Beneath Tokyo’s cacophonous neon-lights and stark skyscrapers, a hectic populace runs amok in search of new delights and pleasures in bubbly strip joints, kitsch-chic hostess bars, fine restaurants, seedy karaoke joints, bars and fast food joints. As Kazuma Kiryu, you’re invited to mingle with the bliss-seeking crowd, to pleasurably enjoy the sights, smells and tastes of this heavenly paradise. However, as you roam Tokyo’s corrupt babel, you’ll become aware of a predatory mass of hoodlums, loan sharks, con-men, hitmen, perverts and pimps, all nervously awaiting their next victim. In “Yakuza” you play the man who can set things right, and in a delicious treat of irony, he himself a former yakuza. However, unlike those petty criminals, Kazuma Kiryu is an old-school yakuza, a ronin with high morals and sense of responsibility. This portrayal of eastern society may seem naive, cherishing yakuzas as modern-day samurai-heroes who defend the helpless and punish the wicked, but that is but one of the many delightful corollaries to one of the best qualities of the “Yakuza” series: personality. “Yakuza” portrays the Japanese mafia as being an integral part of their social hierarchy, only because that is representative of how the game’s authors chose to understand their own society. Players are, in a rare move, invited to see, hear and interact with that specific cultural point of view of Japan.

Naturally, authors’ expressive desire would be meaningless if not for the superb technical prowess and meticulous perfectionism of the Sega team behind the series. And in this western age of bloody grays, “Yakuza 3” introduces a new standard in visual quality for videogames. From the mellow blue skies of a beach resort in the Osaka district, to the bright polychromatic contrast of the Kamurochean red-light district nightscape, every space, object, character, animation and interaction has been granted detail beyond imagination. The atmosphere is so vivid, palpable and lifelike, you’ll actually feel as if part of a tourism trip across Japan’s most idiosyncratic avenues. And if, like Kazuma, you forfeit the life of crime of a yakuza, and slowly explore the scenery, you’ll be rewarded by some of the most intricate and culturally rich vistas available in any videogame. Because it’s in the really small things that “Yakuza” shows its mastery: in the detailed description of spirits given by a bartender, in the plethora of restaurant menus covering everything from Corean, Italian to traditional Japanese cuisine, the many side-activities that confer the world liveliness and consistency, etc, etc, etc. “Yakuza 3” is, to put it bluntly, one of the most coherently naturalistic representations in the medium. Add a well penned storyline with characters (you know, real characters), real-time cutscenes that rival Kojima’s in technical proficiency (though much more down-to-earth, thank goodness) and you have a masterpiece that is unrivaled in the west.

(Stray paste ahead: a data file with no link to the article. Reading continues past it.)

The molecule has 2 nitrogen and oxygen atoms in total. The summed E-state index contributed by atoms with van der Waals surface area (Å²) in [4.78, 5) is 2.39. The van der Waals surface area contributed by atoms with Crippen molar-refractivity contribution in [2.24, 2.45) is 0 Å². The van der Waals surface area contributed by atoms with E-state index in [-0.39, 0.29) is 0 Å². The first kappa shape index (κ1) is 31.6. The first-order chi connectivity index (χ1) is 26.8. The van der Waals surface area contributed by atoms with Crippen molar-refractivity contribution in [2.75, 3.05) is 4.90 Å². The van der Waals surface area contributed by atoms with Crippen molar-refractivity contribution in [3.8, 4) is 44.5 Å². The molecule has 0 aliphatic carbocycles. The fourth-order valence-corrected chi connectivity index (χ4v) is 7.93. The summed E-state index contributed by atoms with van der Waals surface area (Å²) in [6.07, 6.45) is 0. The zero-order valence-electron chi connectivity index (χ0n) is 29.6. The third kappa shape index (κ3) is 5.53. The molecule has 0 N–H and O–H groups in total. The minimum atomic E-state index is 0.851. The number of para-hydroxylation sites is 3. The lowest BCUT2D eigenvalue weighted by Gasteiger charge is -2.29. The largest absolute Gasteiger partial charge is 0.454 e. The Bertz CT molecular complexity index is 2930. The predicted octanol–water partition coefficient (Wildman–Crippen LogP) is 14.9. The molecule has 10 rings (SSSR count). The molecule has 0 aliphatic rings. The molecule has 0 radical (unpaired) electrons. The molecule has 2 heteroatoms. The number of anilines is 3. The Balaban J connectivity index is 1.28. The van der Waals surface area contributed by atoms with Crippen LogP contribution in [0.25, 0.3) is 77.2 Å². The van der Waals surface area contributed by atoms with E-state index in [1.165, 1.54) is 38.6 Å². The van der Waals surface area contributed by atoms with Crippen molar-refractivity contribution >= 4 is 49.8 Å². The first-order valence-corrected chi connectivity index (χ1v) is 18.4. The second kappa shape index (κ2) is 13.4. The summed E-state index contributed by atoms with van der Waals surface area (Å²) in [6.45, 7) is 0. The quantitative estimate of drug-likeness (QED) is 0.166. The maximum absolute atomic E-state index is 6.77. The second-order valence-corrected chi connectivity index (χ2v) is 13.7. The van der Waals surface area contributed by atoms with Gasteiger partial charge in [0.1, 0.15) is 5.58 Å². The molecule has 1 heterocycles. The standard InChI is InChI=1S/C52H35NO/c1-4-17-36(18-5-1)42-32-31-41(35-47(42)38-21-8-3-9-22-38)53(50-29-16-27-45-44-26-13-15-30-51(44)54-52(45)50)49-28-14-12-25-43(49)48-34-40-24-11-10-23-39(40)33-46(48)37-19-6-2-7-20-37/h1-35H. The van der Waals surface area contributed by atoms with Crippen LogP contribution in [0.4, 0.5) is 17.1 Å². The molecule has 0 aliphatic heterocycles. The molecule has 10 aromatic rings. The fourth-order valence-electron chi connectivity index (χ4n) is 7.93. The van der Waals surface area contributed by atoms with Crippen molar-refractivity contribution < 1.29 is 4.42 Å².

If there is a flaw to be mentioned in the “Yakuza” series, it lies in compromises that have been made with western game design dogmas, by imposing too focused an experience to afford players the chance to breathe and fully explore the game-world’s details. Though the brutal arcade brawler combat and open roleplaying structure are rewarding for the ludus oriented, they oft overstep their boundaries, excessively narrowing the game into endless stretches of grinding combat and numbing side-questing. See, you can’t just famishly chow away Yakuza’s fine plate of delicacies as if it were a thick ‘ludus’ hamburger, you have to eat it as a fine plate of sushi, indulge in a paced ritual, contemplate each piece’s presentation, admire its lavish colors, thank the chef for his superb work and only then savor it, as meditatively, quietly and slowly as possible… actually eating it the least important part. And if you are able to do just that, you’ll surely find in “Yakuza 3”  the finest videogame to come out in the west since… since, well, ever since the PS2 waned.


score: 5/5